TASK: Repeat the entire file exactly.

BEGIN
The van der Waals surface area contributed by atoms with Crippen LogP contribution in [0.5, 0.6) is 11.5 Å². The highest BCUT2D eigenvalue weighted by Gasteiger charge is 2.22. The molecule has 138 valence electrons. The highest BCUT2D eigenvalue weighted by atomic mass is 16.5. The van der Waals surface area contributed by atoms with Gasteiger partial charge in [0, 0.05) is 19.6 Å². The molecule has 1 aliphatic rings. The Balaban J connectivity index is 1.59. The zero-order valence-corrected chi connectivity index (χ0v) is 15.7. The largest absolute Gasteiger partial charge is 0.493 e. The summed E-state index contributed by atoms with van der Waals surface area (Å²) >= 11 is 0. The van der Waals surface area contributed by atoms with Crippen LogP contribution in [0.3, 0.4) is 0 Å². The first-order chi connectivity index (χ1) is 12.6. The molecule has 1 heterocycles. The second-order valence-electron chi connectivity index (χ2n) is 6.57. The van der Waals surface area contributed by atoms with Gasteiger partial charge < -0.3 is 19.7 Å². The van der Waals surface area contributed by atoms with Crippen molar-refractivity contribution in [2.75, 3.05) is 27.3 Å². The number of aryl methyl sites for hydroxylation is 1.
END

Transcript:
The van der Waals surface area contributed by atoms with Crippen LogP contribution in [0.5, 0.6) is 11.5 Å². The highest BCUT2D eigenvalue weighted by Gasteiger charge is 2.22. The molecule has 138 valence electrons. The highest BCUT2D eigenvalue weighted by atomic mass is 16.5. The van der Waals surface area contributed by atoms with Gasteiger partial charge in [0, 0.05) is 19.6 Å². The molecule has 1 aliphatic rings. The Balaban J connectivity index is 1.59. The zero-order valence-corrected chi connectivity index (χ0v) is 15.7. The largest absolute Gasteiger partial charge is 0.493 e. The summed E-state index contributed by atoms with van der Waals surface area (Å²) >= 11 is 0. The van der Waals surface area contributed by atoms with Crippen LogP contribution in [0.3, 0.4) is 0 Å². The first-order chi connectivity index (χ1) is 12.6. The molecule has 1 heterocycles. The second-order valence-electron chi connectivity index (χ2n) is 6.57. The van der Waals surface area contributed by atoms with Gasteiger partial charge < -0.3 is 19.7 Å². The van der Waals surface area contributed by atoms with Crippen molar-refractivity contribution in [2.75, 3.05) is 27.3 Å². The number of aryl methyl sites for hydroxylation is 1.